None of this is all that different than what the Atheist/Skeptic community has to deal with when debunking the same kind of crazy. Similar clashes happen within their community as much as any religious demographic. If you’re an Atheist you’d have to be pretty inattentive to not have noticed the clashes between Secular social justice advocates and their vocal detractors who’ve made careers out of complaining about other people’s advocacy on YouTube.
We see the same fights play out between liberal and conservative Christians, moderate and fundamentalist Muslims. I haven’t found and anti-choice Wiccan yet, but I’m almost certain they exist somewhere in all this mess.
When it comes to Satanism I’ve decided it’s best to apply what may not be but may as well be called the “Dillahunty rule” which is just not being overly concerned with how someone labels themselves and being more concerned with asking the question ‘what do you believe and why?’ In that sense, in the sprawling panoply of American culture anyone can call themselves whatever they want with regard to their religious or non-religious identification and purity testing is a pointless endeavor that only leads to an argument about semantics.
For me this whole strange adventure begins in the summer of 2015 when The Satanic Temple launched a GoFundMe for their Religious Reproductive Rights Campaign (still in court these three years later), it may have been earlier but I remember distinctly that I liked the strategy so much it was worth contributing to, and that the line of reasoning intrigued me. At the time I identified as just another run-of-the-mill Atheist with a nominally listened to podcast.
But like many an Atheist I had explored the more culturally ostracized religions of our culture in my formative years; and I had dutifully read my LaVey, Crowley, and even Buckland’s while trying to figure out where I fit before throwing up my hands in exhaustion and deciding on ‘none of the above’. LaVey had definitely left his mark philosophically though and anyone intrepid enough to dig through the old Atheist Nexus boards would eventually stumble across a younger me exhaustively railing against the myth of true altruism with the furor only a self-assured contrarian with an internet connection can.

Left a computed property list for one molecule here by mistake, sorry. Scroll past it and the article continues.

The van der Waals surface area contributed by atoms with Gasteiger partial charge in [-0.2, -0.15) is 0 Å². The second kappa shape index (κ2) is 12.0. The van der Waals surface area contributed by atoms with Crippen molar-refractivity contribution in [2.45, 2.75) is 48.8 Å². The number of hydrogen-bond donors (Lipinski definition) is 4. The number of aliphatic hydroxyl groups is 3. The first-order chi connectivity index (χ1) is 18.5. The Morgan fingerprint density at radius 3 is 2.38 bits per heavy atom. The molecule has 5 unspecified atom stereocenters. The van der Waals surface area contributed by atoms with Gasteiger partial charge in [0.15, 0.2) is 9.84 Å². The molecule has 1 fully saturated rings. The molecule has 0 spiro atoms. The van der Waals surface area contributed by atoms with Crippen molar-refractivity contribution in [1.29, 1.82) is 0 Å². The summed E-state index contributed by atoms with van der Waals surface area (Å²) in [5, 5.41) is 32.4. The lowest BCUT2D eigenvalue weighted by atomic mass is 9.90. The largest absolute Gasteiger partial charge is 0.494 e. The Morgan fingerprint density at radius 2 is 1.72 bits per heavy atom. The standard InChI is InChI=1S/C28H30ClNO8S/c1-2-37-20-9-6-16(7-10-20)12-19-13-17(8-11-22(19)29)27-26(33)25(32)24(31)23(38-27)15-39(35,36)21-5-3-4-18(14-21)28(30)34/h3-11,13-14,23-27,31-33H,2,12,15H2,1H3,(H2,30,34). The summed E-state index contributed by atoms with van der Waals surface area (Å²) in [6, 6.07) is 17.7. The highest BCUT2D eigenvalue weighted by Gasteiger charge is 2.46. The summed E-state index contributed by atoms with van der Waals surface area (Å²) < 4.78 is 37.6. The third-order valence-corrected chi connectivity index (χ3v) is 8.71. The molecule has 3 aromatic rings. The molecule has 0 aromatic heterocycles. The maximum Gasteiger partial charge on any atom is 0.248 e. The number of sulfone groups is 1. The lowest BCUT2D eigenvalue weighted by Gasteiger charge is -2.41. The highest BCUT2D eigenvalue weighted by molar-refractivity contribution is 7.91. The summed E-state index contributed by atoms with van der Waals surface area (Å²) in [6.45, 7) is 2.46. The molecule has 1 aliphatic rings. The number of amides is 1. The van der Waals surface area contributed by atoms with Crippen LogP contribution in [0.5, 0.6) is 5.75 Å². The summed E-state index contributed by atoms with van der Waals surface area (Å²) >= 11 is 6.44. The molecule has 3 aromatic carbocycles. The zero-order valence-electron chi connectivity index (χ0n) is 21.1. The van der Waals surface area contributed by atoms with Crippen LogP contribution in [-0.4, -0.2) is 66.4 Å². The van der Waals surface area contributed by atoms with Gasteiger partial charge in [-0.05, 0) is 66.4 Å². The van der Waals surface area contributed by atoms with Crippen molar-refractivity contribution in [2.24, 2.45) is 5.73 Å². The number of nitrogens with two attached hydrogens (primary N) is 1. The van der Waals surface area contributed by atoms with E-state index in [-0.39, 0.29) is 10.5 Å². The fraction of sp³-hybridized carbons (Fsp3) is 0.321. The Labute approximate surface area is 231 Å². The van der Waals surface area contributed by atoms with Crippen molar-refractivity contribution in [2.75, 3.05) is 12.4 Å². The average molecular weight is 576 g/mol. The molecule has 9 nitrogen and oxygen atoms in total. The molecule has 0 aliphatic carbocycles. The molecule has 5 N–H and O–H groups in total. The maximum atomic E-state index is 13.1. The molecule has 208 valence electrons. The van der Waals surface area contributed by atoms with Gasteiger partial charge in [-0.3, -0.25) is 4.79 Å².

The Church of Satan claims that they facilitate the intercommunication of members that want to work together on like-minded projects; that’s all well and good. But in a weird way that makes me almost sympathize with the sort of conspiracy theorist that tries to link Satanism to Freemasonry. The only thing I ever took away from the Masons is the idea that Masonic Temples are rooms full of people exchanging business cards so with a wink and nod they could gladhand each other into exchanging form 1099’s at the end of the year. “Be part of the club,” they both seem to say. “Because club members are members.” The benefits of being a member are, of course, not revealed until you sign up, but they assure you they are definitely there as long as you agree with the core of their ideology.
What always bothered me about LaVey though, was that he basically exists as a cultural relic. He was a contrarian to the San Francisco hippie movement of the 60’s no doubt, and I would even call him prescient in predicting its demise. That said I always found his theatrics to be a bit hokey and the whole ‘Might Makes Right’ thing never sat well. It wasn’t that it was wrong, but in my opinion it severely neglected the advantages of socialization. There’s a big difference between working towards shared goals and just cooperating when goals happen to align. LaVey’s prescriptions are just more solipsistic than I think they really need to be, to it’s own detriment. I don’t, and never really have, disagreed with the premise that he codified the label in a way no one ever had before him … but so what? Words change. Awful used to mean ‘something which inspires awe’, now it just means gross. One door opens, another one slams shut.
C’est la vie.